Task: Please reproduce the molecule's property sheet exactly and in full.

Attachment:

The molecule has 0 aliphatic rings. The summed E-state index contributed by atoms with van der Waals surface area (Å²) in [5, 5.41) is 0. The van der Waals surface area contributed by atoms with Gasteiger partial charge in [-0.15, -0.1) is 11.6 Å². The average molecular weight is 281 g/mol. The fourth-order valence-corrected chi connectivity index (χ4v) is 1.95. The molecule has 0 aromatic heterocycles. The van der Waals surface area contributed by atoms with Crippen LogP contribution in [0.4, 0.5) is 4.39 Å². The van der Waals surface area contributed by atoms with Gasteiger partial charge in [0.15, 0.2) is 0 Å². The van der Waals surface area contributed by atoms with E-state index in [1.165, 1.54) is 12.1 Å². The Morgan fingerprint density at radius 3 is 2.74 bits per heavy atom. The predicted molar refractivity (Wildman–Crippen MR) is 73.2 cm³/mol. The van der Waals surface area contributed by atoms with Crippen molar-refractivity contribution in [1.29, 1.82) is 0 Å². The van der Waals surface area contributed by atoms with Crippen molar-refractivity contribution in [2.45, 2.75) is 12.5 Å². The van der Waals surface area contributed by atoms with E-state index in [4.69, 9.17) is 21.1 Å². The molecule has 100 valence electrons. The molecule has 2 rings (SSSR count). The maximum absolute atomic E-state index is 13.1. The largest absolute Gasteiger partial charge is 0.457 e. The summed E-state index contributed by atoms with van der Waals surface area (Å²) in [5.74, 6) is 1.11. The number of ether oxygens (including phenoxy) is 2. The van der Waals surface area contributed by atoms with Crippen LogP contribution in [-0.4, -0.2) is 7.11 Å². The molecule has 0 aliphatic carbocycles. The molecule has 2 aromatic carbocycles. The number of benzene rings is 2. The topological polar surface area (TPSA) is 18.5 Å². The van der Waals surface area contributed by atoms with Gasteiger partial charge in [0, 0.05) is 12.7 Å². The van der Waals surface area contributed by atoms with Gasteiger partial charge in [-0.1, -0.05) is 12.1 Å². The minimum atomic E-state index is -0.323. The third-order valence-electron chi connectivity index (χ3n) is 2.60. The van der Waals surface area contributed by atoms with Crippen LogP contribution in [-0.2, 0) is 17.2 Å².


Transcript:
The molecule has 0 aliphatic rings. The summed E-state index contributed by atoms with van der Waals surface area (Å²) in [5, 5.41) is 0. The van der Waals surface area contributed by atoms with Gasteiger partial charge in [-0.15, -0.1) is 11.6 Å². The average molecular weight is 281 g/mol. The fourth-order valence-corrected chi connectivity index (χ4v) is 1.95. The molecule has 0 aromatic heterocycles. The van der Waals surface area contributed by atoms with Crippen LogP contribution in [0.4, 0.5) is 4.39 Å². The van der Waals surface area contributed by atoms with Gasteiger partial charge in [0.15, 0.2) is 0 Å². The van der Waals surface area contributed by atoms with E-state index in [1.165, 1.54) is 12.1 Å². The Morgan fingerprint density at radius 3 is 2.74 bits per heavy atom. The predicted molar refractivity (Wildman–Crippen MR) is 73.2 cm³/mol. The van der Waals surface area contributed by atoms with Crippen molar-refractivity contribution in [1.29, 1.82) is 0 Å². The van der Waals surface area contributed by atoms with Crippen molar-refractivity contribution in [2.45, 2.75) is 12.5 Å². The van der Waals surface area contributed by atoms with E-state index in [4.69, 9.17) is 21.1 Å². The molecule has 100 valence electrons. The molecule has 2 rings (SSSR count). The maximum absolute atomic E-state index is 13.1. The largest absolute Gasteiger partial charge is 0.457 e. The summed E-state index contributed by atoms with van der Waals surface area (Å²) in [5.74, 6) is 1.11. The number of ether oxygens (including phenoxy) is 2. The van der Waals surface area contributed by atoms with Crippen LogP contribution in [-0.4, -0.2) is 7.11 Å². The molecule has 0 aliphatic carbocycles. The molecule has 2 aromatic carbocycles. The number of benzene rings is 2. The topological polar surface area (TPSA) is 18.5 Å². The van der Waals surface area contributed by atoms with Gasteiger partial charge in [0, 0.05) is 12.7 Å². The van der Waals surface area contributed by atoms with Gasteiger partial charge in [-0.1, -0.05) is 12.1 Å². The minimum atomic E-state index is -0.323. The third-order valence-electron chi connectivity index (χ3n) is 2.60. The van der Waals surface area contributed by atoms with Crippen LogP contribution in [-0.2, 0) is 17.2 Å².